“A playwright and his director wife are trying to produce a great play, while the world around them is slowly ending.”
The movie’s acting, settings, and effects give the audience a sense of being at an actual play. When we meet the playwright Victor Mitchum (Justin Dray) and his wife/director Jessica Mitchum (Stephanie Sanditz) we see how passionate they are about each other and dedicated to their work. They receive funding to start production of their new great play. They get so involved with their play that not even the world coming to an end will stop them. Even though they have a great relationship, their marriage is tested throughout the movie.
Eric Michael Kochmer, WDiC’s writer, director, producer, and actor (Ken) provides an intriguing description of how WDiC came about.
ERIC: WDiC came from a play that I wrote about 7 years ago when I first moved to LA from New York called “Annie’s having a Chinese Baby and the Goddamn War’s Coming!” It was about a successful musical theater writer that was looking for his estranged girlfriend the day after 9/11 in Chinatown in New York City. He brings with him his secretary. They break into the apartment (which has no power) and make a big dinner while they wait for her to get home. Her new Chinese boyfriend comes accompanied by a homeless Vietnam Vet. Arguments ensue.
I never did anything with the play for about five years. The few people I showed it to didn’t really like it but I always thought something could be done with it. In August of 2011, I had been trying to get a good story to make a film out of, something that could be done for a small budget. So I thought of just turning the play into the film. I changed 9/11 to the Apocalypse (9/11 stories are too much these days I think they fall into a certain category and get ignored) and had Stephanie Sanditz and Justin Dray (the two leads) come over to my apartment and read it. They sounded great but the characters needed a lot of work especially Stephanie’s as we eventually made her Justin’s equal which worked a lot better and made the story about both of them. This took a lot of drafts and meetings with Stephanie and Justin but close to the end of the year I was close and that’s about when I brought Maria on and shortly after John and James. The atmosphere and the style kept on building in the script all the way into pre-production, in fact a lot of my stylistic choices came from not having a lot of money and from studying 1920’s horror films.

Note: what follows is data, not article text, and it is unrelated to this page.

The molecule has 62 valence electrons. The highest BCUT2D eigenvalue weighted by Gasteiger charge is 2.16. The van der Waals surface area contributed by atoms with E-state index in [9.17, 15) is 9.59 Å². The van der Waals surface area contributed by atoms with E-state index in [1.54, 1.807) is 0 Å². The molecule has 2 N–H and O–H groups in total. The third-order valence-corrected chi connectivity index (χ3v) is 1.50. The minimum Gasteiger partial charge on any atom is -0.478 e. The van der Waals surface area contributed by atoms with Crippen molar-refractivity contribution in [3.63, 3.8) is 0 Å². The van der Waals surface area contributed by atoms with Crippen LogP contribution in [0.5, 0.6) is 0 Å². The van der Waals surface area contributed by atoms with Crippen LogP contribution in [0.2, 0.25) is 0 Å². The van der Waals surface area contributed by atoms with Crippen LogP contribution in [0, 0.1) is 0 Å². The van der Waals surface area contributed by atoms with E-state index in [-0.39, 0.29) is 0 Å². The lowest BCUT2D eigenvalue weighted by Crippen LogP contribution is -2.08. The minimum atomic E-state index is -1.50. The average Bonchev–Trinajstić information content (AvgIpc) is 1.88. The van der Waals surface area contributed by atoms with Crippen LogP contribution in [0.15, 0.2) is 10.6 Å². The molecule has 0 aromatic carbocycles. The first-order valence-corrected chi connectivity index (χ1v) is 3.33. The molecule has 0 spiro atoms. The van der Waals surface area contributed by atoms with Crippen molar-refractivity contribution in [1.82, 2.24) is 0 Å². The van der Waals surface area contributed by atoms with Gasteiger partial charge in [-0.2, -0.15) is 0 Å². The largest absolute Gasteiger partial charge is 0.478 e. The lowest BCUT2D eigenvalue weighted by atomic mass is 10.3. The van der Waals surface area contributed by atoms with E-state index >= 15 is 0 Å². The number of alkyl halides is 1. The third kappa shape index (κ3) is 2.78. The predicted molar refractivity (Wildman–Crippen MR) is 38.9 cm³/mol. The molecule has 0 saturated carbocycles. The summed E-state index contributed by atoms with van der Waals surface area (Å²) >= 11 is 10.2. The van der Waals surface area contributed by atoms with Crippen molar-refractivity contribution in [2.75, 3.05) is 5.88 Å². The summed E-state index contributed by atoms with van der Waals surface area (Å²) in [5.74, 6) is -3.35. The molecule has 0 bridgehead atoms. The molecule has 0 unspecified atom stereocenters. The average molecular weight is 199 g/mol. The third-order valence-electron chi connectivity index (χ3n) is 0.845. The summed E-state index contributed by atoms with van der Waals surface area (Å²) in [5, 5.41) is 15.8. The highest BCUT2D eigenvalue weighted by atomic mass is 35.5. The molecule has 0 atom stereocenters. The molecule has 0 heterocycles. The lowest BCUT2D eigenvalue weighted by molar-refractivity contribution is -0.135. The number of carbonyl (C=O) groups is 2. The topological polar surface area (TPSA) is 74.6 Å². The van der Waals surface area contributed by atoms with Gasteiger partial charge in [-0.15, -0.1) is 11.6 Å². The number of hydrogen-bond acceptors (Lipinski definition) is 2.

Shortly after the story is setup, things get zany, starting off with the auditioning. It may appear like bad acting, but its good acting. No disrespect, but directors and producers constantly deal with inexperienced actors auditioning. Heck, we see it all the time on “American Idol” and “The Bachelor.” Therefore, the actors acting bad during the auditioning scene was good acting (clear as mud?).
Maria Olsen of MOnsterworks66 plays the role of Bob. She and Eric, are two of the producers of WDiC and starred as the freaky, yet comical producers in the film. How did Maria get involved with WDiC?
MARIA: I had briefly worked with Eric on the development of one of his earlier scripts – after answering a posting on Craigslist of all things! – and so when he asked me to come on board WDiC to help get it made, I signed up as soon as I read the script. From the very first page, I could see that the script was special and that the film, once made, would be absolutely unique!
Regarding their acting together, they completely compliment each other.
MARIA OLSEN: Eric’s and my chemistry as Ken and Bob was apparent from the very first time we sat down in costume and shot the fundraising promo video. Acting together was simply awesome, and we had a LOT of fun! I would come into a scene with a specific performance in mind, and would then just build on it depending on what he threw at me. We had some very special moments indeed during the rehearsal and shooting process, and I’m glad that’s coming through in the film!
As a fan of bizarre movies, this one gets really whacky which sucked me in. Not spoiling it, but here’s a few moments to watch for:
– Two women and a worm
– Tons of sinister laughing
– Tears after masturbation
– Worm education
– A frequent “apocalypse” flashing and ear piercing tone was startling at first, but being filmed like a play, I felt it was a stage type effect that worked well.
As we get near the end and things start to unravel, Jessica and Victor’s relationship may be the strongest it has ever been. Considering what they dealt with throughout the movie, they had to stick together.
Jessica, during their tough times was comical when she’d get mad at Victor’s horrible cough. She reacted the same way a true wife would after dealing with a husband’s cough that he refuses to get treated.
If you enjoy the stage, the bizarre, witty and quirky dialogue, you will enjoy “Way Down in Chinatown.”
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